I'd noticed a lot of Belgian, French, German and Dutch cars driving around Cornwall so I said to my friend "There's a lot of foreigners here this year!"
He replied,: "Ayse - 'n a lot of people from overseas too!"
Thanks to Patrick French of Pendarves House for this one
An Englishman decides to have some fun at the locals' expense. Seeing a rustic fellow at work in a garden he calls out, "I say my man!? I don't suppose you've seen a cart load a monkeys around here?"
The gardener replied, "Why?? Falled off 'ave 'e?"
Thanks to Mike Kippax for this joke which came to him via the Cornwall Records Office.
A Cornish miner fell down a tin mine shaft. His fellow miners called down the shaft to him, "Ess anythin' brokun?".
"Naw", he replied, "there's nawthen down 'ere but a few rocks".
Thanks, to Alan Grose, the Cornishman who lives in Indiana, for submitting this one.
Farmer to his wife,"When I parssed the barn Fred 'ad 'anged iself from a beam".
"Did 'ee cut'n down?" said the wife.
"No 'ee wad'n dead yet." said the farmer.
Thanks again, to Alan Grose, the Cornishman who lives in Indiana, for submitting this one, told to him originally by the renowned Bard, the late Dr. A.L Rowse.
An American, from W. Virginia, on holiday was coming across the Torpoint Ferry into Cornwall for the first time.
Upon seeing some seagulls, he said to the man next to him, "Them's durned pretty burds."
The man said, "Them's gulls."
"Well", said the American, "Gulls or boys, them's durned pretty burds."
Joe: "Good hevening, Dicky, 'ow be 'ee,then? I just cum 'ere to ax 'bout that spaade yew borried las' week."
Dicky: "Aw dear, I lent 'un to Sam, iss I did. Were 'ee wantin' un?"
Joe: "No, 'tesn't fer meself. 'Tes the man I got 'un from 'oo tells me the bloke it b'long to want'un back!"
It was hay time and the top-heavy cart coming from the field had overturned in the lane. Its young driver looked at the fallen load in dismay.
"Cum in fer a dish o' tay", said a motherly soul to the boy as he stood there."We'll give 'e a 'and gettin' it right after. You'll feel more like loadin' again after a drink and a sit down."
"Faather won't like un," said the boy doubtfully.
"Faather won't knaw nowt 'bout un," said the woman comfortingly and led the boy, still reluctant, into the house to join her family.
Half an hour later, all emerged to view the situation, the lad thanking the lady but repeating that his father wouldn't like it at all.
"Rubbish," she said, "I'll deal with your faather. Where's 'e to?"
"Under the 'ay", said the boy.
A shopkeeper talking about his assistant:"'Ee dawn't knaw 'nuff to knaw thet 'ee dawn't knaw nawthen."
Said one Cornish bed-and-breakfast farmer to another,"I'll tell 'e, I'll be glad when they furriners stop cummin' fer the Summer. Then I can shave meself and taake me trouser bottoms out o' me boots."
"Iss, I always go to berrins," said an old fishwife from Penzance when asked if she was going to a neighbour's funeral. "'Tes like this, see, if you don't go the other folks berrins, they won't come to yourn."
An old couple were sitting by the kitchen fire one dark evening when the wife said to her husband: "Open the door an' see if it be rainin' outside".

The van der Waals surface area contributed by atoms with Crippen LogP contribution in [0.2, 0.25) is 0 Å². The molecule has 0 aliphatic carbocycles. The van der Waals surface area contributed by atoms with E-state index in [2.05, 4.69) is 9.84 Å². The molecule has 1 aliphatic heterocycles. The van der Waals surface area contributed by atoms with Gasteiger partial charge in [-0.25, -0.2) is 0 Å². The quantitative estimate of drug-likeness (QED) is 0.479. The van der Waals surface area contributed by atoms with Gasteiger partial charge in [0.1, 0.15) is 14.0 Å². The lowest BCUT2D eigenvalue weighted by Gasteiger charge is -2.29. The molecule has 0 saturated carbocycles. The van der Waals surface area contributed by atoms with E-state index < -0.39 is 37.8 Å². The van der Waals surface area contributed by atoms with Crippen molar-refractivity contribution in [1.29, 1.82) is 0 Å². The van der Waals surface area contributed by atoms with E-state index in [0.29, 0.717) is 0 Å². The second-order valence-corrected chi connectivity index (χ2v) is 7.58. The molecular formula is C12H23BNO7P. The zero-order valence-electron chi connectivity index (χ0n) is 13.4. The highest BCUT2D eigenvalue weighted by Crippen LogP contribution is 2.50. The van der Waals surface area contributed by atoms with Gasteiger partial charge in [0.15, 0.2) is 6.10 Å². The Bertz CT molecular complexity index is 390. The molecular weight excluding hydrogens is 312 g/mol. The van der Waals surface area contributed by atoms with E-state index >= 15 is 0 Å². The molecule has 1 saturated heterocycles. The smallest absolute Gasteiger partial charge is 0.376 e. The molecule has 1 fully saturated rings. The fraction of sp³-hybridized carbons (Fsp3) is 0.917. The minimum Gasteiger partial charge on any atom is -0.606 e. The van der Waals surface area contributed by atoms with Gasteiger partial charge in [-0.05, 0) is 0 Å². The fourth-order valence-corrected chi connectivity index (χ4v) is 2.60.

The husband replied: "Why dawn't 'ee call the dog in an' see if 'e be wet?"
Visitor:"How do you do?"
Local: "'ow be 'e, yerself?"
Visitor: Isn't it a lovely day?"
Local: "I s'pose it be."
Visitor: "This is a lovely place to live."
Visitor: "Have you lived here all your life?"
Local: "Not yet, me 'ansome."
A holiday-maker illegally parked was approached by a policeman and asked to move. In reply the holiday-maker said, "This place hasn't anywhere near enough parking space." To which the policeman answered,"Aw well, 'tis a growin' town yew see, wi' a lot fer the council to spend on. So if we can't catch 'ee fer speedin', we'll catch 'ee fer standin' still."
"She thot 'twere I, and I thot 'twere she," said Queenie,"but when we come close 'twadn't narry wan oo us."
With Grateful Acknowledgements
"Perfection is a full stop .... Ever the climbing but never the attaining Of the mountain top." W.G.
The oldest woman of a tiny village not one hundred miles from Callington had lost all but one of her possessions in a fire. To raise money for her, the villagers decided to raffle this remaining treasure. One of the ticket sellers approached the village skinflint. "Buy a ticket?" said the latter suspiciously. "What for then?" "For a raffle." "What's the raffle for though?" "For Dolly Penhaligon." "For Dolly Penhaligon! An' what if I won her then? I've no room at home for the likes o' she. She bean't no use to me 'tall." _________________
Both Tim , the miner, and his comrade, Bob, had forgotten their pasties for croust. One of their workmates came to the rescue with a large piece of figgy 'obbin.' Tim broke it two. One chunk was rather smaller than the other and he gave this to Bob, keeping the big piece for himself. "That 'edn fair," said Bob. "I'd never have a-done that! I'd have given you the biggest piece if I'd broken un." "Well, I've got the biggest piece, so what are 'ee complainin' about?"
Countrywoman, for the first time seeing a train entering the tunnel not far from her home, "Twud be a big scat-up if th'awl wad'n there".
_________________ Old Jan was discussing pronounciation on Penzance quay with a ship's captain from Kilmarnock. "Now," said the Scotsman, "what do you say in this part of the world, 'nayther' or 'neether'?" Old Jan: "Nather. Us dawn't use the expression."
With Grateful Acknowledgements